I don’t think O’Neal was as bad as some people are making him out to be, he played in 75% of our games (41 of 55) and averaged 13.5 ppg on 47% shooting, 7 rpg and 2 bpg. What else did you expect? The main problem with the Raptors is their perimeter defense and when you’re allowing constant dribble-penetration and failing to rotate, everybody ends up looking bad. Unfortunately for O’Neal, the finger ended up being pointed at him since he was our prime off-season acquisition. I can’t count how many times he’s gone out to help on a driving wing only to find that the rotation behind him was never made resulting in an offensive rebound or a score. Bargnani’s somehow earned a reprieve for his defense but we hold O’Neal to stringent standards when it comes to paint defense and rebounding. Doesn’t make sense.
From the Heat’s perspective, this is a great deal. If O’Neal stays healthy he’ll give them the inside presence they desperately need. They’ll also get to trade O’Neal to a team that’s looking to shed salary next year (ahem, Memphis, Sacramento). Finances-wise, they get a 4M trade-exception which gives them even more flexibility to acquire assets to help them this year. Plus, there’s the possibility of not one, but two draft picks. If I had to pick a winner here, it’s the Heat.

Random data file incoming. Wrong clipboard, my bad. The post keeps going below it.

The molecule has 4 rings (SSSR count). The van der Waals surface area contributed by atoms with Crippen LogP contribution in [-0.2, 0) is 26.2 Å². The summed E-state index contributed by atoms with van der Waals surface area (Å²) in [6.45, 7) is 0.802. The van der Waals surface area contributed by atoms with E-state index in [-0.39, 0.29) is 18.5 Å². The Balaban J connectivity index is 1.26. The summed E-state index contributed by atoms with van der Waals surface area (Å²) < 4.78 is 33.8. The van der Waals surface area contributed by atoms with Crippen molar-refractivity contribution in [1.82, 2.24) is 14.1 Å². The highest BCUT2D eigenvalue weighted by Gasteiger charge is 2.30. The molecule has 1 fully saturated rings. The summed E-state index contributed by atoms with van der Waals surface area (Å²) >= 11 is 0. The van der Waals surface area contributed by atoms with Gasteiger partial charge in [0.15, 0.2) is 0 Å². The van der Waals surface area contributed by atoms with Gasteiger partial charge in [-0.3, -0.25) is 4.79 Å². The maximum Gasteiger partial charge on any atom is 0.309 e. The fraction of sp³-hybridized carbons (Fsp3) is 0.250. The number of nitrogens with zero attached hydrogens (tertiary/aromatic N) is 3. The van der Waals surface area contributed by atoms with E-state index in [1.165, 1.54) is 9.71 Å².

To end, I’d like to finally thank Colangelo for addressing the perimeter defense need after doing nothing in the summer of 2007 and 2008. Here’s hoping Jason Kapono wins the three-point contest so he becomes a little more appealing.
Thanks for reading.